• 1 medium onion diced
  • 1 small bell pepper diced
  • 2 stalks celery diced
  • 2 cloves garlic minced
  • 1 teaspoon dried thyme
  • 1/4 teaspoon Cajun seasoning or cayenne pepper
  • 6 cups chicken broth
  • 1 1/4 cups dried black-eyed peas sorted and rinsed
  • scallions thinly sliced, for garnish
  • cooked rice for serving
  • In a Dutch oven or large saucepan over medium-low heat, cook bacon until almost crispy, about 10 minutes.
  • Add celery, onion and bell pepper. Sauté until vegetables start to brown, about 8 minutes. Stir in garlic, thyme, bay leaf, and Cajun seasoning until fragrant, about 30 seconds.
  • Stir in broth and black-eyed peas. Cover and bring to boil; reduce heat and simmer until peas are tender, about 60 to 90 minutes (mine took about 75 minutes to finish).
  • Remove bay leaf and drain if desired (see notes). Season to taste with salt and pepper. Garnish with scallions and serve with cooked rice if desired (you can top the rice with Hoppin' John or mix the two together).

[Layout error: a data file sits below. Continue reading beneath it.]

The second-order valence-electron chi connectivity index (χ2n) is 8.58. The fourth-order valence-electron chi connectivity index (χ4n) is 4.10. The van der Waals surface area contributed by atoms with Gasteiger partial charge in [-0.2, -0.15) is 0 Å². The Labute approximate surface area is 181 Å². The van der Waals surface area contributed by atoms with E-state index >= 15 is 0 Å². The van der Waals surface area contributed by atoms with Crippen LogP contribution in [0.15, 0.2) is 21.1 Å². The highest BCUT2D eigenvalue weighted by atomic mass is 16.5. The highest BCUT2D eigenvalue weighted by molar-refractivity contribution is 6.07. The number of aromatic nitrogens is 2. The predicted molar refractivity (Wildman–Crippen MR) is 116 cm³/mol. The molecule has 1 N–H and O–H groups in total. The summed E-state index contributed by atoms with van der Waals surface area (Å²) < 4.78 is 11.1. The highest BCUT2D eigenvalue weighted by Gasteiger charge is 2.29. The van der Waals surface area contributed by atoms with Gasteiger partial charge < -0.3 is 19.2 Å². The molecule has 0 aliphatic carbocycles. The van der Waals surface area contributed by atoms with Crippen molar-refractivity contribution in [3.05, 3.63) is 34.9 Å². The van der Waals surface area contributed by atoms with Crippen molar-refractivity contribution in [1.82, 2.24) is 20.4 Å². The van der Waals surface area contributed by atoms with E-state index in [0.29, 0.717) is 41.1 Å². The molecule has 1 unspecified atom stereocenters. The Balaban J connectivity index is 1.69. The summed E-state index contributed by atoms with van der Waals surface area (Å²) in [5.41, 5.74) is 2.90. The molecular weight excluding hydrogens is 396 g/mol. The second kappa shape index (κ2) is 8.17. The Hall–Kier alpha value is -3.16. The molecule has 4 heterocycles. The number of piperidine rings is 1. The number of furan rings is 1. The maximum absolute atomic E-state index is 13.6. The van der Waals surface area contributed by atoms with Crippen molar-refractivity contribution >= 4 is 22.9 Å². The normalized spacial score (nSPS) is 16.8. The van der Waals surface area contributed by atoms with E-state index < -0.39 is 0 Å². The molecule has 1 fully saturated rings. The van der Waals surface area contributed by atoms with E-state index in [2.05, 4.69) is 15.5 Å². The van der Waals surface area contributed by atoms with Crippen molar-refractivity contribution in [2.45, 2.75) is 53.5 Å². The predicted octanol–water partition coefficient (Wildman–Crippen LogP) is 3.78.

Recipe Notes

Traditionally, you drain off the cooking liquid from Hoppin' John before serving. However, I personally like it a little juicier and prefer to skip the draining step. 
Pre-soaking the black-eyed peas:
Soaking the black-eyed peas before cooking is not required. However, you can cut about 30 minutes off the cooking time if you pre-soak the black-eyed peas.
Overnight-Soaking Method for black-eyed peas:
  1. Pick through and rinse 1 pound black-eyed peas.
  2. Cover the black-eyed peas with 5 cups over water and soak overnight.
  3. Drain and discard soaking liquid.
Quick-Soaking Method for black-eyed peas:
  1. Pick through and rinse 1 pound black-eyed peas.
  2. To a large saucepan, add black-eyed peas and enough liquid to cover them by 1 inch.
  3. Bring black-eyed peas to boil and cook for 2 minutes.
  4. Remove saucepan from heat, cover, and let black-eyed peas sit for 1 hour.
  5. Drain and discard soaking liquid.
To substitute canned black-eyed peas:
  1. Use 3 or 4 cans of black-eyed peas.
  2. Rinse and drain before adding to the pot and cook until heated through, about 15 to 20 minutes. Note: There isn't a lot of time for the bay leaf to work here. You can still use it, but the flavor won't be as noticeable as if you make Hoppin' John with dried black-eyed peas.

Nutrition

Calories: 210kcal